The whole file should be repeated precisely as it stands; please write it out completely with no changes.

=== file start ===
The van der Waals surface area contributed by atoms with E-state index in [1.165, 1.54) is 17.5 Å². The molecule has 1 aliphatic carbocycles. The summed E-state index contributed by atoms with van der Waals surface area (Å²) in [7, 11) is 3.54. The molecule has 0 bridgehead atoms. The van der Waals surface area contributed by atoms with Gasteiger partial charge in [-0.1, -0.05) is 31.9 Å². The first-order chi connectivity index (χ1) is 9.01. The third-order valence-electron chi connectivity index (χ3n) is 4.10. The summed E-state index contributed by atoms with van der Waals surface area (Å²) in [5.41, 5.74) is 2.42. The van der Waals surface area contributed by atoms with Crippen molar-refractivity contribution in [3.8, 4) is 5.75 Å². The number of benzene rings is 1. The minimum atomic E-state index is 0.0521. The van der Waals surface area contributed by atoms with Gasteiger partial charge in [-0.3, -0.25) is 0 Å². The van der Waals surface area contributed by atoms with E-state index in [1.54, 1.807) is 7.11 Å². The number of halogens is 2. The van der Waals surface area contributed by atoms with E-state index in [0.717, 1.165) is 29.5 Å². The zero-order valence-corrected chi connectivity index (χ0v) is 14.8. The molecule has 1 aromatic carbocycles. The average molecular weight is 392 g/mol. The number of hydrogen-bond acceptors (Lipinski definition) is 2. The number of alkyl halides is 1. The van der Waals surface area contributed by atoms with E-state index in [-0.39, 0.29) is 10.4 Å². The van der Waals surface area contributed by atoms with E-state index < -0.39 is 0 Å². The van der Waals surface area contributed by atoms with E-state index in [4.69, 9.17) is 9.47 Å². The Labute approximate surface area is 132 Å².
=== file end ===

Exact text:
The van der Waals surface area contributed by atoms with E-state index in [1.165, 1.54) is 17.5 Å². The molecule has 1 aliphatic carbocycles. The summed E-state index contributed by atoms with van der Waals surface area (Å²) in [7, 11) is 3.54. The molecule has 0 bridgehead atoms. The van der Waals surface area contributed by atoms with Gasteiger partial charge in [-0.1, -0.05) is 31.9 Å². The first-order chi connectivity index (χ1) is 9.01. The third-order valence-electron chi connectivity index (χ3n) is 4.10. The summed E-state index contributed by atoms with van der Waals surface area (Å²) in [5.41, 5.74) is 2.42. The van der Waals surface area contributed by atoms with Crippen molar-refractivity contribution in [3.8, 4) is 5.75 Å². The number of benzene rings is 1. The minimum atomic E-state index is 0.0521. The van der Waals surface area contributed by atoms with Gasteiger partial charge in [-0.3, -0.25) is 0 Å². The van der Waals surface area contributed by atoms with E-state index in [1.54, 1.807) is 7.11 Å². The number of halogens is 2. The van der Waals surface area contributed by atoms with E-state index in [0.717, 1.165) is 29.5 Å². The zero-order valence-corrected chi connectivity index (χ0v) is 14.8. The molecule has 1 aromatic carbocycles. The average molecular weight is 392 g/mol. The number of hydrogen-bond acceptors (Lipinski definition) is 2. The number of alkyl halides is 1. The van der Waals surface area contributed by atoms with E-state index in [-0.39, 0.29) is 10.4 Å². The van der Waals surface area contributed by atoms with E-state index < -0.39 is 0 Å². The van der Waals surface area contributed by atoms with E-state index in [4.69, 9.17) is 9.47 Å². The Labute approximate surface area is 132 Å².